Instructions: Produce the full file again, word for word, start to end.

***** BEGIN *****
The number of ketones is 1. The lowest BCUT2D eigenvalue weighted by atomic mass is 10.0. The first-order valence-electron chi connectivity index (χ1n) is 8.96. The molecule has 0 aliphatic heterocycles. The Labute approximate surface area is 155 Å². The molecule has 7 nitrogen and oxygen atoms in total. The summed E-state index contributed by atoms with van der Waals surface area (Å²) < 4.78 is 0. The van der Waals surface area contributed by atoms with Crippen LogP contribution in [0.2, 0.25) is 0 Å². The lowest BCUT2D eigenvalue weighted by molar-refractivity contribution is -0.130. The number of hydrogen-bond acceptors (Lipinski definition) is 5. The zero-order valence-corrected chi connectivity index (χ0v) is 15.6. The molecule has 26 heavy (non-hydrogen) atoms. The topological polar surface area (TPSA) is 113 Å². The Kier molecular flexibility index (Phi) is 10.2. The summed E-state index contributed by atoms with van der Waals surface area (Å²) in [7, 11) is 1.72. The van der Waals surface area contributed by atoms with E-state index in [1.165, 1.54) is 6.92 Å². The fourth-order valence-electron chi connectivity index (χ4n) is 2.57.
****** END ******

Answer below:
The number of ketones is 1. The lowest BCUT2D eigenvalue weighted by atomic mass is 10.0. The first-order valence-electron chi connectivity index (χ1n) is 8.96. The molecule has 0 aliphatic heterocycles. The Labute approximate surface area is 155 Å². The molecule has 7 nitrogen and oxygen atoms in total. The summed E-state index contributed by atoms with van der Waals surface area (Å²) < 4.78 is 0. The van der Waals surface area contributed by atoms with Crippen LogP contribution in [0.2, 0.25) is 0 Å². The lowest BCUT2D eigenvalue weighted by molar-refractivity contribution is -0.130. The number of hydrogen-bond acceptors (Lipinski definition) is 5. The zero-order valence-corrected chi connectivity index (χ0v) is 15.6. The molecule has 26 heavy (non-hydrogen) atoms. The topological polar surface area (TPSA) is 113 Å². The Kier molecular flexibility index (Phi) is 10.2. The summed E-state index contributed by atoms with van der Waals surface area (Å²) in [7, 11) is 1.72. The van der Waals surface area contributed by atoms with E-state index in [1.165, 1.54) is 6.92 Å². The fourth-order valence-electron chi connectivity index (χ4n) is 2.57.